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Multivariable analysis of DNA ploidy, p53, and HER2/neu as prognostic factors in endometrial cancer

Multivariable analysis of DNA ploidy, p53, and HER2/neu as prognostic factors in endometrial cancer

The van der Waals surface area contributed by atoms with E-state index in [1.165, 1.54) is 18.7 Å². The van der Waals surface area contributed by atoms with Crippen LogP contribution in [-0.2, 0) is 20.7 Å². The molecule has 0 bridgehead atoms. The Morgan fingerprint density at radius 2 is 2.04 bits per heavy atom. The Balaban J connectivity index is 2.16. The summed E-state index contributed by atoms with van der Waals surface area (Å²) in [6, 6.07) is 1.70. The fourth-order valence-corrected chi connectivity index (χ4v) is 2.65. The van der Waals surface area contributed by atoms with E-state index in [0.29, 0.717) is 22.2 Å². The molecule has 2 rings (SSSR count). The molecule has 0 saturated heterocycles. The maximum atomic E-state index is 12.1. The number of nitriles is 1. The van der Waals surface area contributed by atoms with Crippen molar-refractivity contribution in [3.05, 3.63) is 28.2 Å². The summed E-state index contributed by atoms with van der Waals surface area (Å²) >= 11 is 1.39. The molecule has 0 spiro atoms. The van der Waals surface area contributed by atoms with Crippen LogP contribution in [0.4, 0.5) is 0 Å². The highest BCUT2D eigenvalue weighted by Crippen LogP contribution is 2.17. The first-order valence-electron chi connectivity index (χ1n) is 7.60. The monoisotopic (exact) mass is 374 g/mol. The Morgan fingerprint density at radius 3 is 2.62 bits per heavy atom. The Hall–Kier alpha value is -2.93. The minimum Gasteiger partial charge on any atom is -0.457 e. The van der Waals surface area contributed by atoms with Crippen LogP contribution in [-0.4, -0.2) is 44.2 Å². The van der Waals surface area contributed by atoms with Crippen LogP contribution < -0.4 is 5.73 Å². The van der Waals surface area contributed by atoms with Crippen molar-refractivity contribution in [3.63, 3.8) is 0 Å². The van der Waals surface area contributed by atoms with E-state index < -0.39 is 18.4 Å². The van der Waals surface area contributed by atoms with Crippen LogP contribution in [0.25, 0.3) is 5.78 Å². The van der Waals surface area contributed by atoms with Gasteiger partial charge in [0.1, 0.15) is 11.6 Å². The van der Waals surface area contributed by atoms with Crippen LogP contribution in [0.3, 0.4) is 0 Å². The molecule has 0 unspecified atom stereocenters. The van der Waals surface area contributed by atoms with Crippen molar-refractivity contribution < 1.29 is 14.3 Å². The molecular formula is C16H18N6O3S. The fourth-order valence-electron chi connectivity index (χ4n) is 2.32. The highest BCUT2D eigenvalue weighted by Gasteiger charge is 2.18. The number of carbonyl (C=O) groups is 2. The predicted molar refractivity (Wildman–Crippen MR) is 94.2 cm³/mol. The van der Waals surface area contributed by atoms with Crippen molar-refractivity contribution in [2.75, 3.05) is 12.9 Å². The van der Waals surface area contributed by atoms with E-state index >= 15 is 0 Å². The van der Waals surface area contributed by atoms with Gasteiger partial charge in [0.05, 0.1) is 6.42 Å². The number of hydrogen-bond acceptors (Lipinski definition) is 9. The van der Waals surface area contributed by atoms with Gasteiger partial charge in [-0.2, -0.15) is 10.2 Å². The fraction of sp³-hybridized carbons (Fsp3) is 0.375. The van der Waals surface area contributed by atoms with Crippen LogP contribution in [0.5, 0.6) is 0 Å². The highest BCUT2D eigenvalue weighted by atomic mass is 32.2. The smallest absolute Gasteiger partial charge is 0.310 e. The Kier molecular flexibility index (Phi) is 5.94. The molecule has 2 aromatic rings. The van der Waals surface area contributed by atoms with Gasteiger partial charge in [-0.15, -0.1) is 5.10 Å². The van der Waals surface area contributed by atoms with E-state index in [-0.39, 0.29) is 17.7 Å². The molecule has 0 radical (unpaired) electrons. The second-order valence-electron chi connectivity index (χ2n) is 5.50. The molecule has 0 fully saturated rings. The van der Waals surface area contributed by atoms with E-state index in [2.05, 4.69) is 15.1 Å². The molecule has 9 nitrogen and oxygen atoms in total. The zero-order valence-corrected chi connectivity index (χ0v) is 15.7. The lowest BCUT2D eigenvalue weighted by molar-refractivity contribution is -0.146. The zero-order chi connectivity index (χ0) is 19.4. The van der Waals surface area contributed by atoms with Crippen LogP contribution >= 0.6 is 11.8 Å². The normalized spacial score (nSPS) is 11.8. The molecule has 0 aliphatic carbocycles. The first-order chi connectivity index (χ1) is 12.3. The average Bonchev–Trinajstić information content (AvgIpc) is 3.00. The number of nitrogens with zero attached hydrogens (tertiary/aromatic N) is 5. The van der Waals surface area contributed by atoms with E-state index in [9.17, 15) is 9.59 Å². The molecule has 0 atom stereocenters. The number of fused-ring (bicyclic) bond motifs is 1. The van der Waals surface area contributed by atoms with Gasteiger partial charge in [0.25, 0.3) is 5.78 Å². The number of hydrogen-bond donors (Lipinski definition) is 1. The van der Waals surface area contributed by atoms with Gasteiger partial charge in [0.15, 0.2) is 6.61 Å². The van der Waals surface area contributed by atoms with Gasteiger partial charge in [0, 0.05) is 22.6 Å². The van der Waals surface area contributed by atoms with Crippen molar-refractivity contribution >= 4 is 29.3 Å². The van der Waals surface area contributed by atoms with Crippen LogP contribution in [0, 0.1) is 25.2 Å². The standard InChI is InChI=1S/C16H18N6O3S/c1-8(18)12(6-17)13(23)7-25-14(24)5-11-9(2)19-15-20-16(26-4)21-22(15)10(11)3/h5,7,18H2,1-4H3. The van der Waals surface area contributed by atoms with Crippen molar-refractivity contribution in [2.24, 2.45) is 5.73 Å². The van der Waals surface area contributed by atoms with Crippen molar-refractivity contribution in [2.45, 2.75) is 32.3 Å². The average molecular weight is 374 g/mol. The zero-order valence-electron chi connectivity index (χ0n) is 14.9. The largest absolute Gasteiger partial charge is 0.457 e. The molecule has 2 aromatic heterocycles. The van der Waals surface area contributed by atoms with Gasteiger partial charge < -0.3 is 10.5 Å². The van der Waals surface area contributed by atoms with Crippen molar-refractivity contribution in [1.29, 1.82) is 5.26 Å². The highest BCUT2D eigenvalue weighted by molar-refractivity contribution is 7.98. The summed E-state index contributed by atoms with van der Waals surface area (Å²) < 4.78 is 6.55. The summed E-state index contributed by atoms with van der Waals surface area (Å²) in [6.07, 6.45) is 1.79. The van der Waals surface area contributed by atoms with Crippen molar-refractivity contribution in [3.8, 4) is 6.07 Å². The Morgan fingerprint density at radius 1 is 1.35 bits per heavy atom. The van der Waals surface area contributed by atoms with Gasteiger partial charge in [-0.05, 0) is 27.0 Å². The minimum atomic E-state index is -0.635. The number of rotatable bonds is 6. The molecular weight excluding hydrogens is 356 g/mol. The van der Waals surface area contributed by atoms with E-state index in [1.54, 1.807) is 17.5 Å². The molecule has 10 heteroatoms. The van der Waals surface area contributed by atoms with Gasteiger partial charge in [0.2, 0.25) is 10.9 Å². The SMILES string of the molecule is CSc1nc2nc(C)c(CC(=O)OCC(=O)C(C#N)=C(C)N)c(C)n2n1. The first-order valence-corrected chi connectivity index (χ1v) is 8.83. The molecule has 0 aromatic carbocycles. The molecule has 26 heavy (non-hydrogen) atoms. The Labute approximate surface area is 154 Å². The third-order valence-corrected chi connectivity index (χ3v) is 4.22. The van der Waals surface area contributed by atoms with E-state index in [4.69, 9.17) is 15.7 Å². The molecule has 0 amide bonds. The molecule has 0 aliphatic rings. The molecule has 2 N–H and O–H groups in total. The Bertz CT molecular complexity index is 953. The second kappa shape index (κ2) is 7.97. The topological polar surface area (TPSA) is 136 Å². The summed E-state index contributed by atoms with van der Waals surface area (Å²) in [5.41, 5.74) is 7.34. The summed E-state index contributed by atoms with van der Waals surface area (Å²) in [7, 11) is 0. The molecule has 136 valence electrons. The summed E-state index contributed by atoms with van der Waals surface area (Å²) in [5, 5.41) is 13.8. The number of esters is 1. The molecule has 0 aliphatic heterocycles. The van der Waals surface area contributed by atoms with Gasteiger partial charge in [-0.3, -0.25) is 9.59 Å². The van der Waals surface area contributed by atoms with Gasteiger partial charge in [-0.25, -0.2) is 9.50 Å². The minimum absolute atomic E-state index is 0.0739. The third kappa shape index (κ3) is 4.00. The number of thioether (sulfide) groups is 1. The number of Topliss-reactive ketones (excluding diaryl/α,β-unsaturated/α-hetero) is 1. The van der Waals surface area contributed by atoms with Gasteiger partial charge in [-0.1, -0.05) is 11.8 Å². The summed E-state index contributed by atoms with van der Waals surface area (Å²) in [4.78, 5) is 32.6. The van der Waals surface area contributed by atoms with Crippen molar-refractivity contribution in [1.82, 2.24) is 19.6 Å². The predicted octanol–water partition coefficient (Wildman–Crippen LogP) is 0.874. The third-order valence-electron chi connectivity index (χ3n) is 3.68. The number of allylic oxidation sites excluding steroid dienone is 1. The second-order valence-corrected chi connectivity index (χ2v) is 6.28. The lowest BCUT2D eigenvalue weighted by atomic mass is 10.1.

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  2380 zyxwvusr Multivariable Analysis of DNA Ploidy p53 and HER-2/neu as Prognostic Factors in Endometrial Cancer z ndrea S Lukes, B.A.,* Matthew F Kohler, M.D.,* Carl F Pieper, Dr.P.H.,t Billie J Kerns, B.S.,S Rex Bentley, M.D.,S Gustavo C. Rodriguez, M.D.,* John T. Soper, M.D.,* Daniel L. Clarke-Pearson, M.D.,* Robert C. Bast, zy r., M.D.,§Il and Andrew Berchuck, M.D.* Background. Several molecular-genetic alterations in endometrial cancers, including aneuploidy and aber- rant expression of p53 and HER-Z/neu, have been associ- ated with poor prognosis. To determine the importance of molecular-genetic factors relative to more traditional surgical-pathologic prognostic factors, a multivariable analysis was performed. Methods. Immunohistochemical staining for p53, HER-Z/neu, estrogen receptor, progesterone receptor, and epidermal growth factor receptor was performed on frozen sections from zyxwvut 00 primary endometrial cancers. DNA ploidy was determined using computerized image analysis of Feulgen-stained touch preparations. In addi- tion, information regarding surgical-pathologic features of the cancers was obtained. Univariable analysis was performed followed by multivariable analysis using Cox s proportional hazards model to identify variables predictive of poor prognosis. Results With univariable analysis, race, histologic type, stage, grade, myometrial invasion, estrogen recep- tor, progesterone receptor, ploidy, p53 and HER-Z/neu were predictive of the presence of persistent or recurrent disease. In the multivariable analysis, only International Federation of Gynecology and Obstetrics stage zyxwv P zyxwvu   zyxwv .005 , grade P 0.005 , myometrial invasion P 0.024), and ploidy P = 0.028) were significant. Conclusions. Among molecular-genetic prognostic factors, DNA ploidy was the most strongly predictive of persistent or recurrent disease. Cancer 1994; 73:2380-5. Key words: endometrial cancer, DNA ploidy, p53 tumor From the *Departments of Obstetrics and GynecologyjDivision of Gynecologic Oncology, tcommunity and Family Health/Division of Biometry, $Pathology, §Medicine, and IIImmunology, Duke Com- prehensive Cancer Center, Durham, North Carolina. A.L.S. is a Duke University medical student and the John R. McCain Fellow of the South Atlantic Association of Obstetricians and Gynecologists. Address for reprints: Andrew Berchuck, M.D., Duke University Medical Center, P.O. Box 3079, Durham, NC 27710. Accepted for publication December 30,1994. suppressor gene, HER-O/neu oncogene, prognostic fac- tors. Several surgical-pathologic features of endometrial cancers have been shown to correlate with prognosis. These include histologic grade, histologic type, depth of myometrial invasion, cervical extension, and the pres- ence of metastatic disease.'-3 This information tradi- tionally has been used to determine whether hysterec- tomy alone is likely to be curative. Patients with persis- tent disease after initial surgery or those believed to be at high risk of recurrence often receive additional post- operative therapy, most often radiation. Recently, our group and others have described mo- lecular-genetic changes that accompany malignant transformation in the endometrium. First, like normal endometrium, endometrial cancers frequently maintain expression of receptors for estrogen and progesterone. Loss of steroid receptor expression in endometrial can- cers is associated with an unfavorable progn~sis.~-~ ec- ond, although most endometrial cancers have a normal diploid zyxw NA content, those cancers that are aneuploid represent an aggressive subset of lesions that often present at an advanced stage and have a high likelihood of Third, aberrant expression of certain oncogenes and tumor-suppressor genes also has been correlated with poor prognosis. Overexpression of the HER-2/neu proto-oncogene product has been found to occur in approximately 10 of endometrial cancers and is associated with the presence of intraperitoneal meta- static di~ease.'~,'~ n contrast, we found that expression of the epidermal growth factor receptor, a related growth factor receptor tyrosine kinase, did not correlate with advanced stage or poor o~tcome.'~ verex- pression of mutant forms of the p53 tumor-suppressor gene product occurs in 20 of endometrial cancers and has been associated with poor histologic grade and the presence of advanced stage disease.  Multivariable Analysis in Endometrial Cancer/Lukes et zyxwv l. zyxwv 381 The purpose of the current study was to examine the significance of molecular-genetic prognostic factors relative to traditional surgical-pathologic prognostic factors in endometrial cancer. zyxwvu Materials and Methods Pa tien s Frozen endometrial cancer specimens were available from 100 patients who underwent exploratory laparot- omy, pelvic peritoneal cytology, total abdominal hys- terectomy, and bilateral salpingo-oophorectomy at Duke University Medical Center between 1985 and 1991. None of these patients received preoperative ra- diation therapy. Among the 100 patients, 67 underwent pelvic and periaortic lymph node sampling. Lymph node sampling was not performed in patients with well- or moderately differentiated cancers that appeared at surgery to be only superficially invasive or in patients with obvious metastatic disease in other areas. In addi- tion, lymph node sampling was not performed on some patients who were morbidly obese or in poor general health. Additional treatment after surgery (radiation, chemotherapy) was prescribed at the discretion of the individual physicians. Complete clinical information was obtained on all patients. All histologic material from these cases was reviewed to determine the histologic grade, histologic type, depth of myometrial invasion, and presence of cervical involvement or metastatic disease. Stage of dis- ease was determined using the surgical staging system of the International Federation of Gynecology and Ob- stetrics system. Stage was considered as a binary vari- able in our statistical analyses: Stages zyxwvu   and I1 versus Stages 111and IV. Myometrial invasion was analyzed using four categories: no invasion, invasion into the in- ner one third, invasion into the middle one third, and invasion into the outer one third of the myometrium. Estrogen and Progesterone Receptor Analysis Standard biochemical techniques were used for estro- gen and progesterone receptor analysis as described previ~usly.~~” result of greater than 7.5 fmol/mg tis- sue was considered positive. PIoidy Analysis DNA ploidy was determined using the CAS 200 image analysis system (Cell Analysis Systems, Elmhurst, IL to quantitate Feulgen staining in touch preparations of the cancers, as described previously.’* A sample of normal cells (DNA index zyxwvuts   1.0) was included as a control with each group of cancers tested. On the basis of prior stud- ies in the literature, cancers with a DNA index of greater than or equal to 1.25 were considered aneuploid. The significance of a threshold value of 1.15 also was exam- ined. Immunohistochemical Analysis of HER-Zlneu, p53, and Epidermal Growth Factor Receptor Immunohistochemistry was performed using frozen sections of the cancers, as described previously.’3~’5~’6 The primary monoclonal antibodies used included TAl (HER-2/neu), 1801 (p53), and 528 (epidermal growth factor receptor). In addition, positive and negative con- trol antibodies were used to ensure tissue viability and exclude the possibility of nonspecific staining. Staining for HER-2/neu and epidermal growth factor receptor was graded as light (1+), moderate (2+), or heavy 3+). As described previously, overexpression was defined as heavy (3+) staining.13,16 taining for p53 was graded as positive if nuclear staining was seen in most cancer cells. Staining for p53 is not seen in normal cells, whereas mutations in the p53 gene in some cancers lead to overexpression of p53 that is detectable immunohis- tochemically.16 Statistical Analysis Univariable analyses were performed using a chi- square test of association or Fisher’s exact test to test the association of categorical variables with the presence of persistent or recurrent disease, whereas a z   test was used for continuous variables. To analyze the simultaneous effect of all the variables and control for varied follow- up, Cox’s proportional hazards model with Breslow’s approximate likelihood method to handle ties was per- formed.” There were 29 patients with either recurrent (n = 18) or persistent (n = 11) disease. Time to event was defined as either date of recurrence for patients with a disease-free interval after primary surgery or date of initial surgery for patients who were never ren- dered free of disease. The assumptions of Cox’s propor- tional hazards model were assessed, including interac- tions and proportionality of hazards over time. Kaplan- Meier curves were created for those variables found to be significant in the multivariable analysis.” For all analyses, two-sided tests of significance were per- formed with an alpha of 0.05. All analyses were per- formed using SA software (SAS Institute Inc., Cagy, NC . Results The International Federation of Gynecology and Ob- stetrics stage distribution of the 100 patients in the cur- rent study is shown in Table l. There were 87 endome-  2382 zyxwvutsrqpo ANCER May zyxwvusr   zyxwvusrqp 994 zyxwvutsrq olume 73 No. 9 Table zyxwvu . Relationship Between FIGO Stage and Persistent/Recurrent Disease No. of No. with persistent/ FIGO stage patients recurrent disease zy  ) IA: No invasion 9 0 IB: Inner 1/2 uterine invasion 39 5 (13) IC: Outer 1/2 uterine invasion 16 3 (16) IIA: Endocervical gland involvement 0 0 IIB: Cervical strornal invasion 2 0 IIIA: Positive washings, adnexal metastases 11 2 (18) IIIB: Vaginal metastases 0 0 IIIC: Lymph node metastases 10 9 (90) IVA: Bladder or rectal involvement 0 0 IVB: Distant metastases 13 10 (77) Total 100 29 (29) FIGO: International Federation of Gvnecoloev and Obstetrics. trioid cancers, 6 adenosquamous cancers, 6 papillary se- rous cancers, and 1 clear cell cancer. Demographic information and the distribution of prognostic variables for all patients is shown in Table 2 along with results from the univariable analysis. Although race was found to be significantly associated with a poor outcome in univariable analysis, it was not significant after control- ling for other prognostic variables. In our study popula- tion, black women tended to have later-stage disease (74% with Stage 111 or IV and moderately or poorly differentiated cancers (89%). For all 100 patients, the median follow-up time from date of diagnosis until death or last contact was 3.4 years (range, 2 months to 8.4 years). Of the 29 patients found to have persistent or recurrent disease, 23 (79 ) patients died of endometrial cancer, including 9 of 11 patients with persistent disease and 14 of 18 patients with recurrent disease. The median survival time of these 23 patients was 13.4 months (range, 3-36 months). Among the other six patients with persistent or recurrent disease, one patient died of causes unre- lated to endometrial cancer, four patients were alive with evidence of disease at last follow-up, and one pa- tient was alive with no evidence of disease. Among the 71 patients in whom persistent or recurrent disease did not develop, 66 were alive at last follow-up and 5 died of other causes. The median follow-up time of these 66 patients was 4.3 years (range, 2.1-8.4 years). The results of the univariable analysis are shown in Table 1. Without considering the variation in follow-up, all variables were significantly associated with persis- tent or recurrent disease except for age and epidermal growth factor receptor status. Significant predictive value for DNA ploidy was seen when aneuploidy was defined as a DNA index greater than or equal to 1.25, but not when a threshold above 1.15 was used. In the multivariable analysis, controlling for the two demographic covariates (age and race), four vari- ables were significantly predictive of the presence of persistent or recurrent disease (stage, grade, myometrial invasion, and DNA ploidy) (Table 3). These four vari- ables were significant regardless of variable selection methods, that is, backward, forward, or stepwise selec- tion. When interpreting the risk ratios in Table 3, the assumption is made that all other variables remain con- stant, whereas the factor under consideration is varied. For example, given all other variables remaining the same, a woman with an aneuploid cancer had a 2.5-fold increased hazards risk of persistent or recurrent disease compared with a women with a diploid cancer. Given the final model in Table 3, no other prognos- tic variable was significant, including HER-2/neu or p53. However, if ploidy was excluded from this final model and then the two genes were added separately, HER-2/neu was found to be significant zy P = 0.028 whereas p53 remained nonsignificant P = 0.156). This can be explained in part by the strong association be- tween ploidy and HER-2/neu. The odds of a woman having an aneuploid cancer was much greater if her cancer overexpressed HER-2/neu (9 of 12 [75 ]) han if it did not overexpress HER-2/neu (13 of 88 [15%]) P < 0.001). In contrast, less than half of women with cancers that overexpressed p53 also had aneuploid tu- mors (10 of 21 [48%]). Kaplan-Meier curves for the four independent variables (stage, grade, myometrial invasion, and DNA ploidy) are shown in Figure 1. The relationship between ploidy and the three surgical-pathologic independent variables is demonstrated in Table 4. Aneuploidy was significantly associated with stage and grade, but not with myometrial invasion. Discussion The current study is among the first to examine the sig- nificance of surgical-pathologic prognostic factors rela-  Multivariable Analysis in Endometrial CancerlLukes zyxwvu t al. 2383 Table zyxwvutsr . Univariable Analysis of Risk Factors for Persistent or Recurrent Endometrial Cancer Recurrent or persistent disease Risk factor No Yes P value zyxwvu ean age at diagnosis (yr) Race White Black FIGO stage I or I1 111or IV Well differentiated Moderately differentiated Poorly differentiated Histologic findings Endome rioid Other None Inner 1/3 Middle 1/3 Outer 1/3 DNA ploidy Diploid Aneuploid Negative Positive Negative Positive Negative Positive Negative Positive p53 expression Negative Grade Myometrial invasion zyxwvutsr ECF eceptor overexpression Progesterone receptor Estrogen receptor HER-2/neu overexpression 66.2 65.8 NS 17 12 8 21 2 15 12 21 8 0 8 7 14 15 14 I8 11 16 13 21 8 20 9 16 zyxwvuts < 0.001 < 0.0001 0.001 < 0.01 0.014 < 0.001 NS .034 0.035 < 0.001 < 0.001 Positive 13 NS: not significant; FIGO: International Federation of Gynecology and Obstet- rics; EGF pidermal growth factor. 64 7 58 13 22 41 8 66 5 10 33 11 17 63 8 45 26 23 48 35 36 68 3 63 R tive to molecular-genetic prognostic factors in endome- trial cancer. A bias toward more aggressive cancers was present in the current study because all patients had a large enough tumor to permit collection of a sample for research while preserving adequate tissue for standard pathologic examination. As a result, small Stage IA le- sions are underrepresented relative to their expected frequency. Small superficially invasive endometrial cancers rarely metastasize or recur, however. Although the relationship of prognostic factors to Table 3. Multivariable Analysis of Risk Factors for Persistent/Recurrent Endometrial Cancer Controlling for Age at Diagnosis and Race Variable Wald chi-sauare P value Risk ratio FIG0 stage 7.87 0.005 3.9 Grade 7.88 0.005 2.7 Myometrial invasion 5.08 0.024 1.7 DNA ploidv 4.83 0.028 2.5 FIGO: International Federation of Gynecology and Obstetrics long-term survival is the best measure of their use, the relatively short follow-up of some of the patients in the current study precluded this. Instead, we used disease- free survival as a measure of poor outcome, because very few patients with persistent or recurrent disease after primary surgery will be cured. Using this end point, 29 of patients were classified as having persis- tent or recurrent disease, which allowed for a meaning- ful statistical analysis. Although a separate analysis of prognostic factors in cancers that were confined to the uterus at diagnosis would be useful, this was not feasi- ble because of the small number of recurrences in this group (8 of 66 [12 ]). Univariable analysis confirmed the significance of known surgical-pathologic factors, including stage, his- tologic grade, histologic type, depth of myometrial in- vasion, and the presence of metastatic In ad- dition, race was a significant prognostic factor in this set of patients, however, this is likely a confounding vari- able because these patients tended to have advanced stage and moderately to poorly differentiated cancers. Univariable analysis of the molecular-genetic variables also demonstrated the prognostic significance of ploidy, p53, HER- 2/neu, estrogen receptor, and progesterone receptor. Table 4. Relationship of FIGO Stage, Grade, and Myometrial Invasion With DNA Ploidy No. of Aneuploid uatients no. ( ) P Stage 8(12) 0.001 and I1 66 111or IV 34 14 (41) Histologic grade Well differentiated 24 1(4) Poorly differentiated 20 7 (35) None 10 1(10) Middle 1 3 18 6 (33) Moderately differentiated 56 14 (25) 0.035 Myornetrial invasion '(12) 0.094 nner 1/3 41 Outer 1 3 31 10 zy 32 ~ FIGO: International Federation of Gvnecolonv and Obstetncs.  CANCER zyxwvutsrq ay 1,2994, Volume 73, No 9 zyxwv 384 1 zyxwvutsrqponm o zyxwvutsr 0.8 2 0.6 2 0.4 0.2 0.0 zyxwvuts c z Stages 1 11 Stages IllllV 1 o 0.8 zyxw   0 6 z n 2 0.4 0.2 0 0 zyxw C Well Moderate Poor t I I I ~~ 0 10 20 30 40 50 60 0 10 20 30 40 50 60 Months Months C 0 6 2 0.4 0.2 1.0 Diploid .8 C 2 0.4 Aneuploid o.2 t I I zyxwvut   0.0 0.0 I 0 10 20 30 40 50 60 0 10 20 30 40 50 60 Months Months zyx igure 1 Kaplan-Meier analysis of factors found to be independent variables predictive of the presence of persistent or recurrent endometrial cancer. (Top left) International Federation of Gynecology and Obstetrics stage, (top right) histologic grade, (bottom left) myometrial invasion (0 = no invasion, 1 = inner third, 2 = middle third, 3 = outer third), (bottom right) DNA ploidy. To determine the significance of molecular-genetic prognostic factors relative to more conventional surgi- cal- pathologic prognostic factors, we performed a multivariable analysis controlling for varied follow-up times. Results showed that stage, grade, DNA ploidy, and myometrial invasion were significant variables pre- dictive of poor outcome. We were not surprised that stage was a significant variable, because the presence of advanced-stage cancer is requisite for one to have persistent disease after initial surgery. In addition, sev- eral previously published surgical-pathologic studies have demonstrated that histologic grade and myome- trial invasion are strong independent prognostic fac- tor~.',~ ith regard to the molecular-genetic prognostic factors, only DNA ploidy was significant in the multi- variable analysis. HER-2/neu is the next variable that would be added in the stepwise analysis, however. In fact, when ploidy was excluded from the final model, HER-2/neu attained sigrulicance. The strong correlation between ploidy and HER- 2/neu can explain this in part. In prior studies, ploidy of endometrial cancers has been determined using flow cytometric analysis of par- affin-embedded tissue In the current study, ploidy was determined using computed image cytometry of touch preparations of frozen endometrial cancer samples.'8 Although the two techniques are rel- atively comparable,'' advantages of image cytometry include the fact that intact cells rather than dissociated nuclei are used and that the operator can visually ex- clude normal cells from the analysis. Similar to prior studies that used flow cytometry, we found that 22% of endometrial cancers had an aneuploid DNA content, including 12% of Stage I and I cases. In view of the poor outcome associated with aneuploidy, Stage 1/11 aneuploid cancers might represent a subset in which adjuvant therapy should be considered. In addition to ploidy determination, both image and flow cytometry can be used to determine the prolif- eration index of cancers. In some,11812 ut not studies, high proliferation index also has been found to be a poor prognostic factor in endometrial cancers. Al- though we did not examine proliferation index in the current study, future studies of prognostic variables in endometrial cancer probably should include this vari- able. It remains unclear, however, whether use of these tests to identify endometrial cancers with a high risk of